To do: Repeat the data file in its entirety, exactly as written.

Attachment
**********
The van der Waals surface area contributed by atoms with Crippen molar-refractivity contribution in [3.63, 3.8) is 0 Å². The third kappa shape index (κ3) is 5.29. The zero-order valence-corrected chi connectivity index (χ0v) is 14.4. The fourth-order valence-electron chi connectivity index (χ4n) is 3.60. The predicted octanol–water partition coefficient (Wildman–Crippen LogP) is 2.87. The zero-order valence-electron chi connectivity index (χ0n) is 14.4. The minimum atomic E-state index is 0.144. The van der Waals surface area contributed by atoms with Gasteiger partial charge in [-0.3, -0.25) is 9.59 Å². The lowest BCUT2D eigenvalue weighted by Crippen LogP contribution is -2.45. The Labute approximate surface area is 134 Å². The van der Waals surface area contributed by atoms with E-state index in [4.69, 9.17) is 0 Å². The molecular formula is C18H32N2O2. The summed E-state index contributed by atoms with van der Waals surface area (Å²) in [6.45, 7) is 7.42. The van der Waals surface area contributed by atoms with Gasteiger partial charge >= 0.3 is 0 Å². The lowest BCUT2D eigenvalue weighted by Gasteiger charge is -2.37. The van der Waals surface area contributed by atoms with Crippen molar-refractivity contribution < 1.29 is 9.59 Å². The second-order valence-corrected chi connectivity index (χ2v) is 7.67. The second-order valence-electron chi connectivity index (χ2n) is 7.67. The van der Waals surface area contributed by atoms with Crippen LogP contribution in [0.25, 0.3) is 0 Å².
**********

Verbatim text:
The van der Waals surface area contributed by atoms with Crippen molar-refractivity contribution in [3.63, 3.8) is 0 Å². The third kappa shape index (κ3) is 5.29. The zero-order valence-corrected chi connectivity index (χ0v) is 14.4. The fourth-order valence-electron chi connectivity index (χ4n) is 3.60. The predicted octanol–water partition coefficient (Wildman–Crippen LogP) is 2.87. The zero-order valence-electron chi connectivity index (χ0n) is 14.4. The minimum atomic E-state index is 0.144. The van der Waals surface area contributed by atoms with Gasteiger partial charge in [-0.3, -0.25) is 9.59 Å². The lowest BCUT2D eigenvalue weighted by Crippen LogP contribution is -2.45. The Labute approximate surface area is 134 Å². The van der Waals surface area contributed by atoms with E-state index in [4.69, 9.17) is 0 Å². The molecular formula is C18H32N2O2. The summed E-state index contributed by atoms with van der Waals surface area (Å²) in [6.45, 7) is 7.42. The van der Waals surface area contributed by atoms with Gasteiger partial charge >= 0.3 is 0 Å². The lowest BCUT2D eigenvalue weighted by Gasteiger charge is -2.37. The van der Waals surface area contributed by atoms with Crippen molar-refractivity contribution < 1.29 is 9.59 Å². The second-order valence-corrected chi connectivity index (χ2v) is 7.67. The second-order valence-electron chi connectivity index (χ2n) is 7.67. The van der Waals surface area contributed by atoms with Crippen LogP contribution in [0.25, 0.3) is 0 Å².